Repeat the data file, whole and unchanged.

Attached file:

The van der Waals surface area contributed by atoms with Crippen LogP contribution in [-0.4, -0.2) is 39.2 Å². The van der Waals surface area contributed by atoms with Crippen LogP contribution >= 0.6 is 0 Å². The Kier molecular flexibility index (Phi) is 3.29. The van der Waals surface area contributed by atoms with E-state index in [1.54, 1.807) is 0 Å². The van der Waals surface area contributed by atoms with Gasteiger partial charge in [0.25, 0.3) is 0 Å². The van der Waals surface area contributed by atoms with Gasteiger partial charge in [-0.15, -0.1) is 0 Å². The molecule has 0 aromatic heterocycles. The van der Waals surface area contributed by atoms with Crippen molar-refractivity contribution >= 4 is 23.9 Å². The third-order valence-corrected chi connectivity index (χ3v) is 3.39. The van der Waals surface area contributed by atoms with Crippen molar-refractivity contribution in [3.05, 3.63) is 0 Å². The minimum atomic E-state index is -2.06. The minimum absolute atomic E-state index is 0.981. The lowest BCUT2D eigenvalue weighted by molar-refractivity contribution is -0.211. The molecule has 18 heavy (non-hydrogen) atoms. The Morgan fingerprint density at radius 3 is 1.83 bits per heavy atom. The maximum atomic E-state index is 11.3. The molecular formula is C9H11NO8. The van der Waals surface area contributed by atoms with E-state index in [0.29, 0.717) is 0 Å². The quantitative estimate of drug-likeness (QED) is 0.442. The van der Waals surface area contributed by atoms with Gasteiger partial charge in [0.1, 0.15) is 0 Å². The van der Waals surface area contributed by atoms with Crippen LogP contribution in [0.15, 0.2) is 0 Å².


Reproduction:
The van der Waals surface area contributed by atoms with Crippen LogP contribution in [-0.4, -0.2) is 39.2 Å². The van der Waals surface area contributed by atoms with Crippen LogP contribution >= 0.6 is 0 Å². The Kier molecular flexibility index (Phi) is 3.29. The van der Waals surface area contributed by atoms with E-state index in [1.54, 1.807) is 0 Å². The van der Waals surface area contributed by atoms with Gasteiger partial charge in [0.25, 0.3) is 0 Å². The van der Waals surface area contributed by atoms with Gasteiger partial charge in [-0.15, -0.1) is 0 Å². The molecule has 0 aromatic heterocycles. The van der Waals surface area contributed by atoms with Crippen molar-refractivity contribution >= 4 is 23.9 Å². The third-order valence-corrected chi connectivity index (χ3v) is 3.39. The van der Waals surface area contributed by atoms with Crippen molar-refractivity contribution in [3.05, 3.63) is 0 Å². The minimum atomic E-state index is -2.06. The minimum absolute atomic E-state index is 0.981. The lowest BCUT2D eigenvalue weighted by molar-refractivity contribution is -0.211. The molecule has 18 heavy (non-hydrogen) atoms. The Morgan fingerprint density at radius 3 is 1.83 bits per heavy atom. The maximum atomic E-state index is 11.3. The molecular formula is C9H11NO8. The van der Waals surface area contributed by atoms with E-state index in [0.29, 0.717) is 0 Å². The quantitative estimate of drug-likeness (QED) is 0.442. The van der Waals surface area contributed by atoms with Gasteiger partial charge in [0.1, 0.15) is 0 Å². The van der Waals surface area contributed by atoms with Crippen LogP contribution in [0.15, 0.2) is 0 Å².